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Can you dig it? Cargill supports North America soil health initiative

August 15, 2019

Nestled among Eastern Iowa’s winding gravel roads and corn and soybean fields as far as the eye can see sits Heckman Farms, approximately 1,500 acres operated by Mark Heckman and his family. Heckman, a fourth-generation farmer, is passionate about his practice and makes environmental stewardship a priority.

“To me, farming is fun. In a lifetime, you maybe get 40 chances to grow a crop? It’s something that, at the end of the year, you can actually see the effort you put into it,” Heckman said. “But it’s more than feeding the world. There’s a lifecycle.”

inpage-mark-heckman Mark Heckman, of Heckman Farms in Iowa, makes environmental stewardship a priority.  About five years ago, he connected with the Soil Health Institute (SHI) and research affiliate, Soil Health Partnership (SHP), to experiment with new soil health management practices designed to improve soil health.

“I was skeptical at first because I always thought that if you’re going to do good to the ground it’s going come at an expense,” Heckman said.

After weighing the short-term costs associated with improving soil health with the long-term savings and positive impacts on the environment, Heckman decided to give it a try and planted 40 acres of cereal rye.

“I saw the difference after two years,” he said. “The soil structure improved, the ground holds more water which reduces erosion, there was more organic matter and earthworm activity and my crops were more resilient (to the elements).”

Today, Heckman uses cover crops on about 1,000 acres. It’s one tool in a larger sustainability toolbox at Heckman Farms. Other sustainable practices include no and minimal tillage as well as precision agriculture to optimize fertilizer use.

inpage-jim-kelley Cargill’s Jim Kelley visits a Soil Health Partnership test plot at Heckman Farms in Iowa.  In July, a group of Cargill leaders visited Heckman Farms to learn how improving soil health helps Cargill fulfill its purpose and drive lasting, positive change for three of its priorities: climate change, water resources and farmer prosperity.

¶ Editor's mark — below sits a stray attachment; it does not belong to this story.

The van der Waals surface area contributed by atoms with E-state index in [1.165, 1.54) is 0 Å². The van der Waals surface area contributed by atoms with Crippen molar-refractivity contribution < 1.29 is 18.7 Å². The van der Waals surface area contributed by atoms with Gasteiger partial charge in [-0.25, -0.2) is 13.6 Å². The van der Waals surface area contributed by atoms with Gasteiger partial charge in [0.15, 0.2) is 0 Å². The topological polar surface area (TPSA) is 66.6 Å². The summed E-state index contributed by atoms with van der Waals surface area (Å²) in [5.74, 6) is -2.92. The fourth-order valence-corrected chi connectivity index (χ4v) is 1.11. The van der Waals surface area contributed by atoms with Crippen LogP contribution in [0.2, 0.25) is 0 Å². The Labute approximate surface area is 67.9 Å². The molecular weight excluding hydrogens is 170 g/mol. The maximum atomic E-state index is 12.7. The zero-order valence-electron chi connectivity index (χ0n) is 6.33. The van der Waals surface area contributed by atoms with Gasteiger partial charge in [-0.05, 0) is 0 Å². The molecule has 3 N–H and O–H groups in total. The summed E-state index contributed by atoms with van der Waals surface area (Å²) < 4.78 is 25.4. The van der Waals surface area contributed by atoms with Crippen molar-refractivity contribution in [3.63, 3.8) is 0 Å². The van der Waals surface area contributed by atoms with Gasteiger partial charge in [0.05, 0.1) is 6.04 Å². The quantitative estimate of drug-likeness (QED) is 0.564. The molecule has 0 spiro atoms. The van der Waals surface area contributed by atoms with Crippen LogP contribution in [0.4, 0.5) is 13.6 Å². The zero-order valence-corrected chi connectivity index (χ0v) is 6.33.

“Farmers like Mark have been great stewards, but we have a changing landscape,” said Sharon Spies, sustainability lead in Cargill’s North American agricultural supply chain business. “We have more pressure from consumers around key environmental issues such as water and climate. They want to know more about how their food is produced and are basing their purchases around values, including environmental impact. We want to help farmers navigate that changing environment.”

Cargill, too, has partnered with SHI to assess and promote the benefits of soil health management systems like Heckman’s (highlighted in Reach Higher, Cargill’s 2019 annual report).

“Our sustainability efforts are critical to our growth,” said Roger Watchorn, president of Cargill’s North American agricultural supply chain business. “Not only does it bring us closer to our customers, from farmer customers to end consumers, but it helps us understand what’s important to them, so we can help drive improvements and productivity in all areas of the supply chain.”

“The good Lord gave us this land for a short period of time. I have to choose what I’m going to pass on,” added Heckman.”

Today, SHP and SHI are working with 220 working farms in 15 states.